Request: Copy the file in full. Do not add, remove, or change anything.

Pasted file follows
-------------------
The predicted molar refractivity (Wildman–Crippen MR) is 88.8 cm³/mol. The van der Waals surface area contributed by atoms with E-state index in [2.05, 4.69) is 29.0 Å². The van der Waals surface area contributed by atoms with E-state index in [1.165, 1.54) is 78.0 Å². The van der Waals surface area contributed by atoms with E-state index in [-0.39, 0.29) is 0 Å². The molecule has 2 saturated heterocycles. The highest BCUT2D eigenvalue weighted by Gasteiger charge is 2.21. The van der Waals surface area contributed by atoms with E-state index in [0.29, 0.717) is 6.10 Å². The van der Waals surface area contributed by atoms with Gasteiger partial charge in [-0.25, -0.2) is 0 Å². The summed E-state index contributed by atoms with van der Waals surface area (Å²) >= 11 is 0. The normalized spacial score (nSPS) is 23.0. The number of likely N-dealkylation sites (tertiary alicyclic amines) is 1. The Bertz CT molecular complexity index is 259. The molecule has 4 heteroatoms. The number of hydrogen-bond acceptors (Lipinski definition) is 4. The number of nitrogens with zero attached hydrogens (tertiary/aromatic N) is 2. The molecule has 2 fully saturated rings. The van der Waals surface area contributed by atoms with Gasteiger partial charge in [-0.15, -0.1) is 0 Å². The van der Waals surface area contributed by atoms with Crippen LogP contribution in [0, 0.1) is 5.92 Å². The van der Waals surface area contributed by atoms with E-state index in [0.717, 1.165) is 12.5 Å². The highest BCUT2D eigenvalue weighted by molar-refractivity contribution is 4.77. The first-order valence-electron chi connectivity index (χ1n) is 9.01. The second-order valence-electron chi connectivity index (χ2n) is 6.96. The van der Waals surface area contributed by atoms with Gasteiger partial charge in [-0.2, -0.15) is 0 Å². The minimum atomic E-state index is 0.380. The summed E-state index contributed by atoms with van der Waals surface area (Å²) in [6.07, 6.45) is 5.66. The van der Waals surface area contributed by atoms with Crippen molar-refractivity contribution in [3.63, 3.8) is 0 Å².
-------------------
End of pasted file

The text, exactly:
The predicted molar refractivity (Wildman–Crippen MR) is 88.8 cm³/mol. The van der Waals surface area contributed by atoms with E-state index in [2.05, 4.69) is 29.0 Å². The van der Waals surface area contributed by atoms with E-state index in [1.165, 1.54) is 78.0 Å². The van der Waals surface area contributed by atoms with E-state index in [-0.39, 0.29) is 0 Å². The molecule has 2 saturated heterocycles. The highest BCUT2D eigenvalue weighted by Gasteiger charge is 2.21. The van der Waals surface area contributed by atoms with E-state index in [0.29, 0.717) is 6.10 Å². The van der Waals surface area contributed by atoms with Gasteiger partial charge in [-0.25, -0.2) is 0 Å². The summed E-state index contributed by atoms with van der Waals surface area (Å²) >= 11 is 0. The normalized spacial score (nSPS) is 23.0. The number of likely N-dealkylation sites (tertiary alicyclic amines) is 1. The Bertz CT molecular complexity index is 259. The molecule has 4 heteroatoms. The number of hydrogen-bond acceptors (Lipinski definition) is 4. The number of nitrogens with zero attached hydrogens (tertiary/aromatic N) is 2. The molecule has 2 fully saturated rings. The van der Waals surface area contributed by atoms with Gasteiger partial charge in [-0.15, -0.1) is 0 Å². The van der Waals surface area contributed by atoms with Crippen LogP contribution in [0, 0.1) is 5.92 Å². The van der Waals surface area contributed by atoms with E-state index in [0.717, 1.165) is 12.5 Å². The highest BCUT2D eigenvalue weighted by molar-refractivity contribution is 4.77. The first-order valence-electron chi connectivity index (χ1n) is 9.01. The second-order valence-electron chi connectivity index (χ2n) is 6.96. The van der Waals surface area contributed by atoms with Gasteiger partial charge in [-0.2, -0.15) is 0 Å². The minimum atomic E-state index is 0.380. The summed E-state index contributed by atoms with van der Waals surface area (Å²) in [6.07, 6.45) is 5.66. The van der Waals surface area contributed by atoms with Crippen molar-refractivity contribution in [3.63, 3.8) is 0 Å².